In 1966, the specialists at the Pentagon went to US President Lyndon Johnson – a thug prone to threatening to “crush” entire elected governments – with a plan to end the Vietnam War: nuke the country. They “proved”, using their computer modeling, that a nuclear attack would “save lives.”
It was a plan that might well have appealed to him. But Johnson pointed out the window, towards the hoardes of protesters, and said: “I have one more problem for your computer. Will you feed into it how long it will take 500,000 angry Americans to climb the White House wall out there and lynch their President?” He knew that there would be a cost – in protest and democratic revolt – that made that cruelty too great. In 1970, the same plan was presented to Richard Nixon – and we now know from the declassified documents that the biggest protests ever against the war made him decide he couldn’t do it. Those protesters went home from those protests believing they had failed – but they had succeeded in preventing a nuclear war. They thought they were impotent, just as so many of us do – but they really had power beyond their dreams to stop a nightmare.
The odd thing is, change can be wrought in so many small, painless ways, it is almost surprising we don't bother. Take this business of censorship. A few years ago, I remember being in Delhi and attending a show of the play, Line. I forget the name of the theatre company but I think it was a show supported by the First City foundation (somebody correct me if I'm wrong), which does support a lot of cultural activity in the capital. So far, so good.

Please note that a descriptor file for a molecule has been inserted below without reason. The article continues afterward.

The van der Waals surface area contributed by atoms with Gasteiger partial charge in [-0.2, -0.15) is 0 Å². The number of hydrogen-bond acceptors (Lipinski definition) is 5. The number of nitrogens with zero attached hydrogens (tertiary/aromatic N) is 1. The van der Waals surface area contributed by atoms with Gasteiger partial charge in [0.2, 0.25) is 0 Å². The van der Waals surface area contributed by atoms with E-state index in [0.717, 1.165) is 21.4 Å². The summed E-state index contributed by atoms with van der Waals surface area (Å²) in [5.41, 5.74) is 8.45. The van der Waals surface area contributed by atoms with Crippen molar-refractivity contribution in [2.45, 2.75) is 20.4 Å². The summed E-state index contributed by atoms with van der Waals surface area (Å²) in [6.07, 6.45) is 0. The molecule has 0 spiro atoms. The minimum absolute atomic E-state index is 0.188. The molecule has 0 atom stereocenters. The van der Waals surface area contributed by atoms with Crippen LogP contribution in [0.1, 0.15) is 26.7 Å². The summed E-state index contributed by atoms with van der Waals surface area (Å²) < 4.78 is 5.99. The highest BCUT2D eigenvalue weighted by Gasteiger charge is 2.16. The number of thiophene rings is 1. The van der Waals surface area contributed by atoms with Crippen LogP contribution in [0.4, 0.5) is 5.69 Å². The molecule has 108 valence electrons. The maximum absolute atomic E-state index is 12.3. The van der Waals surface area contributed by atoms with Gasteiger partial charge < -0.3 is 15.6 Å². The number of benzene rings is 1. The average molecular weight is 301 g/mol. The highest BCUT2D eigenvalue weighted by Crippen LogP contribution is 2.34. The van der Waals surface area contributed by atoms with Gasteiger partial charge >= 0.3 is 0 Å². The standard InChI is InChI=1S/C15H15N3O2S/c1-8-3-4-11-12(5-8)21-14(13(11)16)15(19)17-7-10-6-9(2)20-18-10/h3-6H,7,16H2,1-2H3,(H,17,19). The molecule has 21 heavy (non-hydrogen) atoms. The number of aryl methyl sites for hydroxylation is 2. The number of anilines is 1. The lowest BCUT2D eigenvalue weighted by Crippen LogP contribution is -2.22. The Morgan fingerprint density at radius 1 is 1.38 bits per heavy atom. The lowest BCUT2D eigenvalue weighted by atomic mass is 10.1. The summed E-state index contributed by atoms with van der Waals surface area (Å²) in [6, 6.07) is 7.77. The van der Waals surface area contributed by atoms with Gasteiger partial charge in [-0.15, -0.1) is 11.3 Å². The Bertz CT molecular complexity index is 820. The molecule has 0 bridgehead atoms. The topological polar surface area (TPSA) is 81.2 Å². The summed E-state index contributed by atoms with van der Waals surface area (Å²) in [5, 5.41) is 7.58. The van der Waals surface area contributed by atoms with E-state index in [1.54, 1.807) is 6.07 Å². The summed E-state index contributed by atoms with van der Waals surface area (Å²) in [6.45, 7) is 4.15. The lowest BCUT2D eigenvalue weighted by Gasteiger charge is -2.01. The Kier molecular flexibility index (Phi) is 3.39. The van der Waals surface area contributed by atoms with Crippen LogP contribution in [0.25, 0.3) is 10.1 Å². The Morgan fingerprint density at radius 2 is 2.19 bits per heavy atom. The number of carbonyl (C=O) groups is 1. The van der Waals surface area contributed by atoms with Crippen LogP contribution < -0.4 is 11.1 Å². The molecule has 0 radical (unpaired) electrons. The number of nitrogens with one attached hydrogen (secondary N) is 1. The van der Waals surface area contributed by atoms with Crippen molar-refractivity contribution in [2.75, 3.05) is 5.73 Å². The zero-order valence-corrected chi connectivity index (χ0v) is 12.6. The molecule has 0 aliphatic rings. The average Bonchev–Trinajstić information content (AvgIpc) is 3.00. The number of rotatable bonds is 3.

The script, however, was not an easy one for the average conservative Indian audience to digest. There was sexual content and not of the comic, innuendo-laden type to which we are safely inured. It wasn't particularly brutal sex either. But it was discomfiting. Perhaps, that was the point of the play? We didn't have a chance to find out.
Mid-way through the performance, somebody was discomfited to the point that they asked the group to stop. The director stepped up and apologised and told us, the audience, that the rest of the performance stood cancelled.
And for god's sake, we have to stop thinking that what we think, or do, will not matter. Particularly those of us who are in the business of thinking and expressing. NSR puts it best, as usual:
The best writers in every age have also been deeply engaged citizens, and to ask, as we are now doing in India, for writers to stick to their writing is a little like asking investigative journalists to stick to their knitting. What we’re really asking, when we pose the question of a writer’s responsibility, is for writing to be like bonsai-growing, or ikebana: a strictly ornamental occupation that challenges nothing, shakes up nothing.